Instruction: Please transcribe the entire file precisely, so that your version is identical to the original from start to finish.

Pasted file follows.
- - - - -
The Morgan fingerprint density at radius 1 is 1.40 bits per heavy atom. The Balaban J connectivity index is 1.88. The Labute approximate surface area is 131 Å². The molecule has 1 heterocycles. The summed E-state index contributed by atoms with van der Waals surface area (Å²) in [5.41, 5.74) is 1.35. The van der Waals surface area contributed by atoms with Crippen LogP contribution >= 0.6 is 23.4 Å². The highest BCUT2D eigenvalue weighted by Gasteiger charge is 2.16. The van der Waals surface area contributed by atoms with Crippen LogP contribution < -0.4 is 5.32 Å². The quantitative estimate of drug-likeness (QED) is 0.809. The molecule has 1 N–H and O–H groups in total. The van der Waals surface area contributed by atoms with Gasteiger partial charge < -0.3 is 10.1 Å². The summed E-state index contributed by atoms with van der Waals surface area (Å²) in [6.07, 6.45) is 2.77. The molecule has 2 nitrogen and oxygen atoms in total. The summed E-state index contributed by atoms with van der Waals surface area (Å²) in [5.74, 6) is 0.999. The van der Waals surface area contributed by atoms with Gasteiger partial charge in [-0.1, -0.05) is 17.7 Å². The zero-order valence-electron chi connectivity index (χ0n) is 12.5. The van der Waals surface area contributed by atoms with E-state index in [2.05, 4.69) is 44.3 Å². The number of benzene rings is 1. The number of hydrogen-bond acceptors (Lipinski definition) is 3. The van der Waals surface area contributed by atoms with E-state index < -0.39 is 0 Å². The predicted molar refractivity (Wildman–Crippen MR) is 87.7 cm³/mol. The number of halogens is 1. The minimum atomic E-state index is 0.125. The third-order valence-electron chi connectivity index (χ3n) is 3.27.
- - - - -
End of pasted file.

The Morgan fingerprint density at radius 1 is 1.40 bits per heavy atom. The Balaban J connectivity index is 1.88. The Labute approximate surface area is 131 Å². The molecule has 1 heterocycles. The summed E-state index contributed by atoms with van der Waals surface area (Å²) in [5.41, 5.74) is 1.35. The van der Waals surface area contributed by atoms with Crippen LogP contribution >= 0.6 is 23.4 Å². The highest BCUT2D eigenvalue weighted by Gasteiger charge is 2.16. The van der Waals surface area contributed by atoms with Crippen LogP contribution < -0.4 is 5.32 Å². The quantitative estimate of drug-likeness (QED) is 0.809. The molecule has 1 N–H and O–H groups in total. The van der Waals surface area contributed by atoms with Gasteiger partial charge < -0.3 is 10.1 Å². The summed E-state index contributed by atoms with van der Waals surface area (Å²) in [6.07, 6.45) is 2.77. The molecule has 2 nitrogen and oxygen atoms in total. The summed E-state index contributed by atoms with van der Waals surface area (Å²) in [5.74, 6) is 0.999. The van der Waals surface area contributed by atoms with Gasteiger partial charge in [-0.1, -0.05) is 17.7 Å². The zero-order valence-electron chi connectivity index (χ0n) is 12.5. The van der Waals surface area contributed by atoms with E-state index in [2.05, 4.69) is 44.3 Å². The number of benzene rings is 1. The number of hydrogen-bond acceptors (Lipinski definition) is 3. The van der Waals surface area contributed by atoms with E-state index < -0.39 is 0 Å². The predicted molar refractivity (Wildman–Crippen MR) is 87.7 cm³/mol. The number of halogens is 1. The minimum atomic E-state index is 0.125. The third-order valence-electron chi connectivity index (χ3n) is 3.27.